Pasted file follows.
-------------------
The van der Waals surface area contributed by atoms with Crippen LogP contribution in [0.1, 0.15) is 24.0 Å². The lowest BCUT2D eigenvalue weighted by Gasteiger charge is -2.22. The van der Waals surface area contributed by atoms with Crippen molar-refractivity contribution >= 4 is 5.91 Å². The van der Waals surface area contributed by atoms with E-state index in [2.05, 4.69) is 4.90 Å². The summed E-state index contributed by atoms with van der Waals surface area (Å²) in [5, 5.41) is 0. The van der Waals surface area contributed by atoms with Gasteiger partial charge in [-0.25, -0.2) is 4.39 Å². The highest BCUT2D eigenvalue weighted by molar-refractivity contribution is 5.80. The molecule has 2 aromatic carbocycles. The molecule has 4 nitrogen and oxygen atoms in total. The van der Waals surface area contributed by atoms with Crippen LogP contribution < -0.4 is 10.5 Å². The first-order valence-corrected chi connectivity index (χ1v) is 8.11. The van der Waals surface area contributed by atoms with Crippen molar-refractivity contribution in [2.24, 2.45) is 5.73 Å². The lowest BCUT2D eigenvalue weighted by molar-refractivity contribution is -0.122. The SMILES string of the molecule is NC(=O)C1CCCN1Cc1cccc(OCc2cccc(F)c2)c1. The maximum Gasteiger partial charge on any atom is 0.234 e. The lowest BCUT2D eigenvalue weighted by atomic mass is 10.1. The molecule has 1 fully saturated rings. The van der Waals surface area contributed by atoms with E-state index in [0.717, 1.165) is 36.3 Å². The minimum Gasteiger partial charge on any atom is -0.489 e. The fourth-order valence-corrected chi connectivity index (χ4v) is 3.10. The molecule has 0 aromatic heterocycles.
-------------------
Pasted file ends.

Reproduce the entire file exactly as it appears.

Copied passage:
The van der Waals surface area contributed by atoms with Crippen LogP contribution in [0.1, 0.15) is 24.0 Å². The lowest BCUT2D eigenvalue weighted by Gasteiger charge is -2.22. The van der Waals surface area contributed by atoms with Crippen molar-refractivity contribution >= 4 is 5.91 Å². The van der Waals surface area contributed by atoms with E-state index in [2.05, 4.69) is 4.90 Å². The summed E-state index contributed by atoms with van der Waals surface area (Å²) in [5, 5.41) is 0. The van der Waals surface area contributed by atoms with Gasteiger partial charge in [-0.25, -0.2) is 4.39 Å². The highest BCUT2D eigenvalue weighted by molar-refractivity contribution is 5.80. The molecule has 2 aromatic carbocycles. The molecule has 4 nitrogen and oxygen atoms in total. The van der Waals surface area contributed by atoms with Crippen LogP contribution < -0.4 is 10.5 Å². The first-order valence-corrected chi connectivity index (χ1v) is 8.11. The van der Waals surface area contributed by atoms with Crippen molar-refractivity contribution in [2.24, 2.45) is 5.73 Å². The lowest BCUT2D eigenvalue weighted by molar-refractivity contribution is -0.122. The SMILES string of the molecule is NC(=O)C1CCCN1Cc1cccc(OCc2cccc(F)c2)c1. The maximum Gasteiger partial charge on any atom is 0.234 e. The lowest BCUT2D eigenvalue weighted by atomic mass is 10.1. The molecule has 1 fully saturated rings. The van der Waals surface area contributed by atoms with E-state index in [0.717, 1.165) is 36.3 Å². The minimum Gasteiger partial charge on any atom is -0.489 e. The fourth-order valence-corrected chi connectivity index (χ4v) is 3.10. The molecule has 0 aromatic heterocycles.